For someone who is hospitalized, it is hard to feel all that. When the hospitalization is in a corona ward, the situation is even more complex.

Ezer Mizion’s volunteers in the corona wards took upon themselves a challenge: to bring the light of the Chanukah candles into the corona wards, too. Every day of Chanukah, a candle-lighting ceremony was held in the Jerusalem’s Herzog Hospital corona ward

One day of Chanukah, the volunteers — all “corona alumni” — came in full protective gear, with guitars and sufganiyot, to hold a Chanukah party in the ward.

In Shaare Zedek Hospital, too, there was candle-lighting each night and visits by volunteers to the wardo

In Hadassah Ein Kerem’s oncology ward, activities went on throughout Chanukah, climaxing with a special event with Yishai Rebo, who sang with the hospitalized children.

“We’ve set as our goal that no patient should remain alone on Chanukah, whether in the corona ward or in oncology,” said Yisrael Yeret, director of Ezer Mizion Jerusalem region services. “In addition to parties in hospitals, we distributed craft kits to families of oncology patients and large amounts of food to families who needed it. We also gave out groceries to people in quarantine, to cheer them up and to keep them supplied.

“In spite of the difficulty rallying volunteers on Chanukah in general, and specifically volunteers for the corona wards, we achieved our goal of brightening the holiday for people in challenging situations.”

Ezer Mizion held many Chanukah parties for patients, elderly, and people with special needs.

Ezer Mizion also operates a nationwide volunteer initiative in which people who have recovered from corona come to volunteer in corona wards, after undergoing a screening process in the hospitals. The volunteers give the hospitalized patients warmth, attention, encouragement and support and alleviate the burden on the medical staff. Every Ezer Mizion branch and many departments partner in these activities, along with their routine tasks and obligations.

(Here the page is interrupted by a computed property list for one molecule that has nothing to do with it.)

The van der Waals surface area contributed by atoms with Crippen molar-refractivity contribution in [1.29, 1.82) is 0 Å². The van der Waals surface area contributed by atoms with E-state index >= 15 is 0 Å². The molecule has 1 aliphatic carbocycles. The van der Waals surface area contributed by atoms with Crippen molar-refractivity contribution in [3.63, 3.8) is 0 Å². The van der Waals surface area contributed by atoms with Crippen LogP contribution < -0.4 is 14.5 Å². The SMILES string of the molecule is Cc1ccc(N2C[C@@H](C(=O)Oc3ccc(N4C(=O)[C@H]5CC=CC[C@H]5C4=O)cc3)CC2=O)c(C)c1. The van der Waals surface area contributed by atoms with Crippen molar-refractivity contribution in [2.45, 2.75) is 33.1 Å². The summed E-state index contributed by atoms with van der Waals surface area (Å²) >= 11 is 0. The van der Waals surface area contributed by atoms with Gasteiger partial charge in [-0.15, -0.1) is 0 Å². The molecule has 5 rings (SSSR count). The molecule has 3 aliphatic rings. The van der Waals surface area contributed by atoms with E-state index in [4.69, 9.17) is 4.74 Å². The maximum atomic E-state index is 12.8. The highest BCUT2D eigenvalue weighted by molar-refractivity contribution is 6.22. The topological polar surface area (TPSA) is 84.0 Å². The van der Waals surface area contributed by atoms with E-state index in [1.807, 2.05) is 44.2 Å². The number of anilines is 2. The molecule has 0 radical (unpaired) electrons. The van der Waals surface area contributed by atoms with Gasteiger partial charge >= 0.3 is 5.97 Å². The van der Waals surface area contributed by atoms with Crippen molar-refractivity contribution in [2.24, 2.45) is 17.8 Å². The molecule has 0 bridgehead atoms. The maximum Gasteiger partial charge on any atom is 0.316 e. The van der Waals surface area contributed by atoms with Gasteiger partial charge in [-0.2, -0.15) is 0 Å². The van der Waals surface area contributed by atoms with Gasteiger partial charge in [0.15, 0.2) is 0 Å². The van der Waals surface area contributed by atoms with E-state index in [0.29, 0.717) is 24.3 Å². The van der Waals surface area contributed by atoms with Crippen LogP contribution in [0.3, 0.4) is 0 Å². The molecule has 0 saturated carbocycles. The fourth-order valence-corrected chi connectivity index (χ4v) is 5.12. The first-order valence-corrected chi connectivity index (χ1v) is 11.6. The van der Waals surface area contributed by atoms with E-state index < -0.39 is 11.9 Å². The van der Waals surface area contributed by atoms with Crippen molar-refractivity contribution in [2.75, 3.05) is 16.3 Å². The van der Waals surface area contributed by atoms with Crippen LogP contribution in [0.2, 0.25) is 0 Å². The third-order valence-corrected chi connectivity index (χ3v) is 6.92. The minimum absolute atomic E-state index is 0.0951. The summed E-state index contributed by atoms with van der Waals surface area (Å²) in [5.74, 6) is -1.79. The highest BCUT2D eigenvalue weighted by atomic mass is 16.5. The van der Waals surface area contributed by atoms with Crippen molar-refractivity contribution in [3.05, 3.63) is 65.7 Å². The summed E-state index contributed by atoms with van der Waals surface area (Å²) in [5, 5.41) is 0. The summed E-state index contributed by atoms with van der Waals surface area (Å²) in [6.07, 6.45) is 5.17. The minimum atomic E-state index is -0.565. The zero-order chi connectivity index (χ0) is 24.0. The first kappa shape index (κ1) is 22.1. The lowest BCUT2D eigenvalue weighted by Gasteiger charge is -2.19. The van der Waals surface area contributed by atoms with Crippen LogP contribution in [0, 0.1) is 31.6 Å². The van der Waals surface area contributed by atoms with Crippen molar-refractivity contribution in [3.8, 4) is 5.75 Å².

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Torch of Chessed: Bone Marrow Transplant

“From today, you are a part of us. Osher, you are our “osher,” our joy”

With these moving words, Yossie Ben-Chamu (66) from Jerusalem addressed Osher Ankonina (40) from Teverya, the stem cell donor who saved his life.

Right in the middle of Chanukah, a thrilling encounter took place between the two at Oranit. After a difficult period of illness, Ben-Chamu was told that only a stem cell transplant could save his life. After an auto-transplant was unsuccessful, Ezer Mizion’s Bone Marrow Donor Registry came into the picture, and a matching donor was found for him — Osher.

The transplant brought to an end a long and grueling period of treatments. To the exciting meeting between the two, Ben Chamu brought a gift — a Chanukah menorah designed according to the Djerba tradition. Ankonina immediately identified the traditional menorah, since his family is from the same ethnic background. “I am standing here, opposite you, an open miracle, all thanks to you, baruch Hashem. You gave me hope and life,” said Ben Chamu tearfully.

“The meetings between donor and recipient carry great importance for the patient, too, but primarily for the donor,” says Dr. Bracha Zisser, director of Ezer Mizion’s International Bone Marrow Donor Registry and Oranit.

“For the patient, the meeting is a chance to say “thank you” for the gift of life that was given to him. But for the donor, it has even greater significance: He gets to see the one whom he saved and understand the meaning of his donation. Many times, people say regarding a stem cell transplant, “Whoever saves one Jewish life, it is as if he saved an entire world.” But the transplant does not only save one Jewish life; it saves the lives of all the patient’s relatives — his children, parents, friends — entire worlds whose lives were saved, thanks to the donation.”

Ezer Mizion’s Bone Marrow Donor Registry is the fifth largest in the world, numbering 1,052,113 potential donors. So far, 3,801 lifesaving transplants have taken place, among them, 43 transplants that were done just this past month.